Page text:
To be fair, Naeem does mention that there are secular Hindus who outnumber the entire Muslim populace of India, but the article throughout only evokes appeals to non-Kashmiri Indian Muslims. In fact, these human rights violations, which have been committed for reasons ranging from frustration in the face of a harsh weather and hostile environment to lust to the greed for promotions and medals, have no communal character about them and were also committed in Hindu-majority Assam when the ULFA was in full swing. Indeed, the human rights situation in Kashmir can be made an election issue so as to have the Armed Forces Special Powers Act (AFSPA), a legislation giving Army personnel considerable immunity from scrutiny over alleged human rights abuses, amended or even repealed, as soon as possible, and then, justice can be delivered to at least a sizable number of people. Also, it’s not as though no soldier has been punished and more than 120 military personnel have been punished for human rights violations in the last two decades, though of course, the figure is dismal looking at the scenario.

Certain passages from Naeem Akhtar’s article are worth quoting —

“Is separatism or the invoking of UN resolutions the only remedy to seek justice for Jumma Khan and thousands like him who perished unaccounted? Reference to UN resolutions, fretting and fuming of human rights organizations, appeals to world conscience, hartals and Jum’a meetings all have been going on for the last six decades. Armed resistance did create awareness of the issue but to what end. It will now on only help produce conflict literature over the known and unknown graves of our loved ones…”

“The State Assembly almost unanimously passed the autonomy resolution and the National Conference was an alliance partner but it was dismissed with the contempt that only an electorally insignificant territory could deserve in the cutthroat world of power politics.

For adding value to our vote Kashmir will have to become a partner if not a part of the new political forces in the country that essentially represent the underprivileged and the marginalized. That is underlined by the fact that the so called Maulana Mulayam and the dalit icon Mayawati are now the two poles of UP politics, Nitish and Lalu have it between them in Bihar and Mamata and communists in Bengal. All of them have built genuine coalitions of secular forces that would increasingly call the shots in a changing India. Kashmir is condemned to miss this bus too if our leadership fails to see and utilize this opportunity.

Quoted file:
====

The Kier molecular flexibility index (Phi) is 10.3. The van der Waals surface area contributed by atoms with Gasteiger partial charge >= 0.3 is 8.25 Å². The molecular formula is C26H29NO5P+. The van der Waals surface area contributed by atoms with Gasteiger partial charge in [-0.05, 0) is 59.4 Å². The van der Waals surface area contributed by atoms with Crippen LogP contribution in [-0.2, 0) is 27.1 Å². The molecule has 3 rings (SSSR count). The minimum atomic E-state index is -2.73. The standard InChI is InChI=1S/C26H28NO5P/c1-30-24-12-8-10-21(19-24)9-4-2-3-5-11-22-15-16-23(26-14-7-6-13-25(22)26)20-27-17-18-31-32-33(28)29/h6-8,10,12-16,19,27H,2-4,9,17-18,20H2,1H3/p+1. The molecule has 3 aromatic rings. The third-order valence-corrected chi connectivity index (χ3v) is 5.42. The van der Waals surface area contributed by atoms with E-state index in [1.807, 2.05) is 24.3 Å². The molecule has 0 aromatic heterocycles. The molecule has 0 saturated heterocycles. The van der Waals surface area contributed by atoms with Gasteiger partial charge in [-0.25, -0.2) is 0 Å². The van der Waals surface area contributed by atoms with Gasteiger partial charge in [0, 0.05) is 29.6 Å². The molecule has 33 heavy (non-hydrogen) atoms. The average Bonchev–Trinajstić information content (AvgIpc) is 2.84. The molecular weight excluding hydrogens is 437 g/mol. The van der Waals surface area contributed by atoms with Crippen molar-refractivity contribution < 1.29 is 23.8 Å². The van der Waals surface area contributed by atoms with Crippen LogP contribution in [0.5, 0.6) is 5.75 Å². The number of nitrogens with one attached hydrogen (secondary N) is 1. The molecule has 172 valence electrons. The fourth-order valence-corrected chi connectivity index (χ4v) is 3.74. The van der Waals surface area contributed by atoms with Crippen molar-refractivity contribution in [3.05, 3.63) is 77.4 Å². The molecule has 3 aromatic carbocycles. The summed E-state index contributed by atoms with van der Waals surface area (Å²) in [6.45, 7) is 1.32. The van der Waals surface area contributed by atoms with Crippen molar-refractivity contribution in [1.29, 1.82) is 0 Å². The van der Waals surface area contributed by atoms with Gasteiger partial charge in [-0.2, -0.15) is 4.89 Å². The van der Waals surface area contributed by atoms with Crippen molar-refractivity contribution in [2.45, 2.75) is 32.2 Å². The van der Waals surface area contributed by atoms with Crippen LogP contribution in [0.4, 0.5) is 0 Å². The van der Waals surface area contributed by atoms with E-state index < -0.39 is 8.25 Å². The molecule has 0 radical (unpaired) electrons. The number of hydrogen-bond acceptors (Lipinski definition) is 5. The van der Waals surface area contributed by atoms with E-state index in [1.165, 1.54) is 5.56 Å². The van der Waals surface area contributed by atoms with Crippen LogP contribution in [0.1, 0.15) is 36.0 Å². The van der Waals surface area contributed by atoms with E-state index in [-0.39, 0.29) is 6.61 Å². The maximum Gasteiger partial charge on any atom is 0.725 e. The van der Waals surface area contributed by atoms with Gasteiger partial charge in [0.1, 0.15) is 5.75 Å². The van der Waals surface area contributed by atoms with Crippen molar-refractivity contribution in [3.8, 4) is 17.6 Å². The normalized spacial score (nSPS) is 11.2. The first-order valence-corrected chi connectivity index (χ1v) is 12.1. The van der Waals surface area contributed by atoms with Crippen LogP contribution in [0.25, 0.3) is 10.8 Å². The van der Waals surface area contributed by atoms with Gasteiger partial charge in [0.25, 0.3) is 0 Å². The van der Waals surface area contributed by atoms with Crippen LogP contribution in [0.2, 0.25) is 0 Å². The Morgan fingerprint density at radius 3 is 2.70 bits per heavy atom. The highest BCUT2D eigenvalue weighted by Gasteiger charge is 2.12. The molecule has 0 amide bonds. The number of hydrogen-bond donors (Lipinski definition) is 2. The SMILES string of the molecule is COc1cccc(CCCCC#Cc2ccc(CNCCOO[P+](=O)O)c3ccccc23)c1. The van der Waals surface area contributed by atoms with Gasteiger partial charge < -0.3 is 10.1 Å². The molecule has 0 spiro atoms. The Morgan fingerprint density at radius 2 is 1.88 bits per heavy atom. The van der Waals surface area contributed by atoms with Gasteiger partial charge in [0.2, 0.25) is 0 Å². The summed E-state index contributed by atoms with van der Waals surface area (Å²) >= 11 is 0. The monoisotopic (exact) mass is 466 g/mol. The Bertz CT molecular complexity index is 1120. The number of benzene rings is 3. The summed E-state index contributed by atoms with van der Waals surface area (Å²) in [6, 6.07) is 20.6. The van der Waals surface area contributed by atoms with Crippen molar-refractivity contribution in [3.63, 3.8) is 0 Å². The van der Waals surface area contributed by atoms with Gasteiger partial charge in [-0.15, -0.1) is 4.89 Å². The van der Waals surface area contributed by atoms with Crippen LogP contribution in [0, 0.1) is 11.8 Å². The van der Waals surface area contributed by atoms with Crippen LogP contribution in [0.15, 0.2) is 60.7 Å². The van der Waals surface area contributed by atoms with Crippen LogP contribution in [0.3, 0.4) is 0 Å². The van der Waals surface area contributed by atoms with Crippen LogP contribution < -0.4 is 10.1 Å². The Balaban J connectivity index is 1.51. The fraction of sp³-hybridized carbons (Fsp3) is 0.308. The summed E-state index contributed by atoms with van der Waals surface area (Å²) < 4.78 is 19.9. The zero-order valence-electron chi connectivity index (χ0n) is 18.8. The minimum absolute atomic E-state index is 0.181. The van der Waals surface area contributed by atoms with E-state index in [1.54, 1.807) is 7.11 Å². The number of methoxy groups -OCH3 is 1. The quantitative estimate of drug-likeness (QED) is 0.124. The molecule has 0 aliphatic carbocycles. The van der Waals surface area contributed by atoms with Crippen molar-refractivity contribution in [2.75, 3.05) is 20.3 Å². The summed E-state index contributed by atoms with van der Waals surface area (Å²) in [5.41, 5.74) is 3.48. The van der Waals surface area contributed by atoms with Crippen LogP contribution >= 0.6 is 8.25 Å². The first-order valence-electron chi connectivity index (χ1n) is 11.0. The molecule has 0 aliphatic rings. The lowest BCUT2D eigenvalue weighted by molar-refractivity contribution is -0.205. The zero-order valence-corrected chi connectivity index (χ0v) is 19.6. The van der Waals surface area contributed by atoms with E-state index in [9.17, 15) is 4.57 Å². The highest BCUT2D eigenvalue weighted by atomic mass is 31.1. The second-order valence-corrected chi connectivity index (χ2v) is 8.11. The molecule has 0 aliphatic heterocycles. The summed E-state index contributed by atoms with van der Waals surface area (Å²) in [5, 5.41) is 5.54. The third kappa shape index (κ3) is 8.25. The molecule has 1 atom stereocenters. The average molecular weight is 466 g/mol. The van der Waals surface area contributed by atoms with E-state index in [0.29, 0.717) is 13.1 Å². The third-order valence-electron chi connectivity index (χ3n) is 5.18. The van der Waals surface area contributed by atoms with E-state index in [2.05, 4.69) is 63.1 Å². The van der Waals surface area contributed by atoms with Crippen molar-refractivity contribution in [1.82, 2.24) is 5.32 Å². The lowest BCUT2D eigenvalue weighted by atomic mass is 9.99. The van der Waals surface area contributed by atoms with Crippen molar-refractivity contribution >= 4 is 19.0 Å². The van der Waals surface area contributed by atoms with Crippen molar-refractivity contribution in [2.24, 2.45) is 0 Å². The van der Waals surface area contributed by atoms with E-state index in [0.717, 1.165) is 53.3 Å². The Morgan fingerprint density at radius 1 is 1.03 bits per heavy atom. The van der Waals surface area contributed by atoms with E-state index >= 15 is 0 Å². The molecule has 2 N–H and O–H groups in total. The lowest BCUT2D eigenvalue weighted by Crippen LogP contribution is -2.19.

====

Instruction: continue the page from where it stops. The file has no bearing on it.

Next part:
Unless Pathribal and Chittisinghpora become issues of concern in Lucknow, Patna and Amritsar, Kashmir will continue to stew in its own juice. And the way to achieve that could be through electoral value addition. Otherwise the routine for us will continue to be the observance of anniversaries of our dear ones, discussing dogs, infant mortalities, fetal culling of girls, mainstream-separatist barking matches, dark nights and hopeless days. And judicial system will mean only what Sunny Deol in that emotional film immortally called tareekh pe tareekh.

Not that any single suggestion is necessarily going to be a panacea for our pain but is there any harm in trying a non-lethal, democratic method?”

From Prof. Abdul Gani Bhat’s statements, some political commentators have deduced that moderate factions of the Hurriyat are ready to participate in the next elections so as to ensure justice for their people within the Indian constitutional setup. This and not stone-pelting can pave the way, and the Indian state already being in a mood to demilitarize the valley and amend or repeal the AFSPA, which it is, can help restore peace and normalcy in the valley. I’d like to end this piece, the last one in this series, by quoting the Kashmiri Muslim writer Keen, who doesn’t support the struggle for azadi and who has been very extensively quoted throughout this series — “So here is to happiness and normalcy. Here is to life!”